Corporate culture at Amazon hit by iceberg symptom

Corporate culture at Amazon hit by iceberg symptom

Corporate culture at Amazon hit by iceberg symptom

What is the internal organizational culture like at Amazon

If there was anyone left who thought Amazon was a doe-eyed startup with a penchant for brightly coloured bean bags and office trampolines, they must have been shocked after a recent New York Times article about the business culture at Amazon.

Having spoken to more than 100 current and former Amazon employees, the NYT painted a picture of a firm “where overachievers go to feel bad about themselves”, where workers are encouraged to tear apart each other’s ideas in brutal meetings or stab colleagues in the back with anonymous reviews, and where the bottom-ranked employees are sacked in a kind of ritual, annual cull.

Amazon’s company culture: innovative or punishing

Some “Amazonians” backed up the article’s description of a brutal, unrelenting workplace. Others – including CEO Jeff Bezos himself in a memo to his employees – questioned its accuracy:

The article goes further than reporting isolated anecdotes. It claims that our intentional approach is to create a soulless, dystopian workplace where no fun is had and no laughter heard.

I don’t recognize this Amazon, and I very much hope you don’t, either. I strongly believe that anyone working in a company that really is like the one described in the NYT would be crazy to stay. I know I would leave such a company.

But hopefully, you don’t recognize the company described. Hopefully, you’re having fun working with a bunch of brilliant teammates, helping invent the future, and laughing along the way.

In the memo he asked anyone who witnesses such displays of corporate callousness to report it to human resources or e-mail the CEO.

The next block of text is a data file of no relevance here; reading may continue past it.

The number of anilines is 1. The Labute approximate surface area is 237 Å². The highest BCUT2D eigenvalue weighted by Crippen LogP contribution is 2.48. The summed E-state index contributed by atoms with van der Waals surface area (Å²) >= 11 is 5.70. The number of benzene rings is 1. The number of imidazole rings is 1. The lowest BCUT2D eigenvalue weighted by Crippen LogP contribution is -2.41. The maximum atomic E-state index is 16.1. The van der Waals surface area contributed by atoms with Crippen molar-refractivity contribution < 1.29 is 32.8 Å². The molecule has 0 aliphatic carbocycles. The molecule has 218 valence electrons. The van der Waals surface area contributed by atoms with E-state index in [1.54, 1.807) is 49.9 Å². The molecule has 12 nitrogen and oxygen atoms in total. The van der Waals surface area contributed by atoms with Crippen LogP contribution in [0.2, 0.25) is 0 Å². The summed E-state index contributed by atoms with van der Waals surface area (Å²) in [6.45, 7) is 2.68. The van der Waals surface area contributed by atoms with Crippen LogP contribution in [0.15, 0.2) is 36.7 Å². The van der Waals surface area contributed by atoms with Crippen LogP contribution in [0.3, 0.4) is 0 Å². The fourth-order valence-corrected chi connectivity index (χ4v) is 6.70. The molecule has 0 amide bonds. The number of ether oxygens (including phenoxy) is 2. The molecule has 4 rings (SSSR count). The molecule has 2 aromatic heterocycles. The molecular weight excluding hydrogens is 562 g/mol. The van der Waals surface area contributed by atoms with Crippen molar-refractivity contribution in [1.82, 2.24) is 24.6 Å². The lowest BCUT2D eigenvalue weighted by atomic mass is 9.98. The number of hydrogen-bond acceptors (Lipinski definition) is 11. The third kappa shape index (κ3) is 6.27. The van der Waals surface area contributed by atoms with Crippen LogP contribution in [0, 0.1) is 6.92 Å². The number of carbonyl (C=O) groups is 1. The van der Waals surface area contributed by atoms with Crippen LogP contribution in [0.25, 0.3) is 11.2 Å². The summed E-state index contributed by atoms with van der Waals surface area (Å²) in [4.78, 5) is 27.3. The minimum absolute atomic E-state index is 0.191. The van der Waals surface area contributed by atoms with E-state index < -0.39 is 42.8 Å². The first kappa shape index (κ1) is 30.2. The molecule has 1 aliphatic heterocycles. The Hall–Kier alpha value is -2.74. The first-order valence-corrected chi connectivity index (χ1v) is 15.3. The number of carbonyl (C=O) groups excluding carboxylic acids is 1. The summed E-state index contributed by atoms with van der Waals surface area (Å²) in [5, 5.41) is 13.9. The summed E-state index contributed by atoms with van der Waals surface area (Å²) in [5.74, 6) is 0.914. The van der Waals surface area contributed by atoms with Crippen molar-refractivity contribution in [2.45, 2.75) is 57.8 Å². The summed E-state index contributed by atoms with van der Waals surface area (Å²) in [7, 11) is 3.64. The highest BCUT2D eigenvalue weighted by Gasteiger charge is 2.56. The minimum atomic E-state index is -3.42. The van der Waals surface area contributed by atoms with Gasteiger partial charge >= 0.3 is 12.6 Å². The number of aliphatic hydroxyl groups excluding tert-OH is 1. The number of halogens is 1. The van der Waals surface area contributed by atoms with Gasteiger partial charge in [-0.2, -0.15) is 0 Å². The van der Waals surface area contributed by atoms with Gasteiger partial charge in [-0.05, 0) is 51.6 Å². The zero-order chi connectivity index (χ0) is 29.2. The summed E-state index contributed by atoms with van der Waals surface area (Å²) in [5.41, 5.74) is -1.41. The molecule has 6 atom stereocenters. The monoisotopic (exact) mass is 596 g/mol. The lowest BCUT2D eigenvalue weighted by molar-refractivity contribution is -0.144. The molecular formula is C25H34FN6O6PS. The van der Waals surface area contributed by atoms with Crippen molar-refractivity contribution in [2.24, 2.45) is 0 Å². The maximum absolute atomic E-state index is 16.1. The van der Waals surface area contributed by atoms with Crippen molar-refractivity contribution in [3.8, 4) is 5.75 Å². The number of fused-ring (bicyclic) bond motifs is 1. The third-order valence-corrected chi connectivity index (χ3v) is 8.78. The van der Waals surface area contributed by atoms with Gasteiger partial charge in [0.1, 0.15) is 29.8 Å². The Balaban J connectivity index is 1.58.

Iceberg symptom

Are the allegations true? It’s hard to say! It’s true that the article was mostly built on interviews with ex-employees, who are by definition more likely than current employees to have fundamental differences with Amazon’s way of doing things. But, on the other hand, it’s also true that current employees aren’t exactly likely to go on the record against it.

But one thing is for sure – there is a mismatch between “The way Amazon say they get things done” and “The way Amazon really get things done”.

Organizational culture iceberg symptom - iceberg model of organizational culture

The allegations about challenging working conditions at Amazon are not new. In 2013, the BBC reported that an investigation into a U.K. warehouse found conditions that could cause “mental and physical illness.” What was different about the Times’s story was that is focused almost exclusively on the company’s white-collar workers.

Has Amazon’s reputation just taken a blow?

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About The Author

Torben Rick

Experienced senior executive, both at a strategic and operational level, with strong track record in developing, driving and managing business improvement, development and change management. International experience from management positions in Denmark, Germany, Switzerland and United Kingdom

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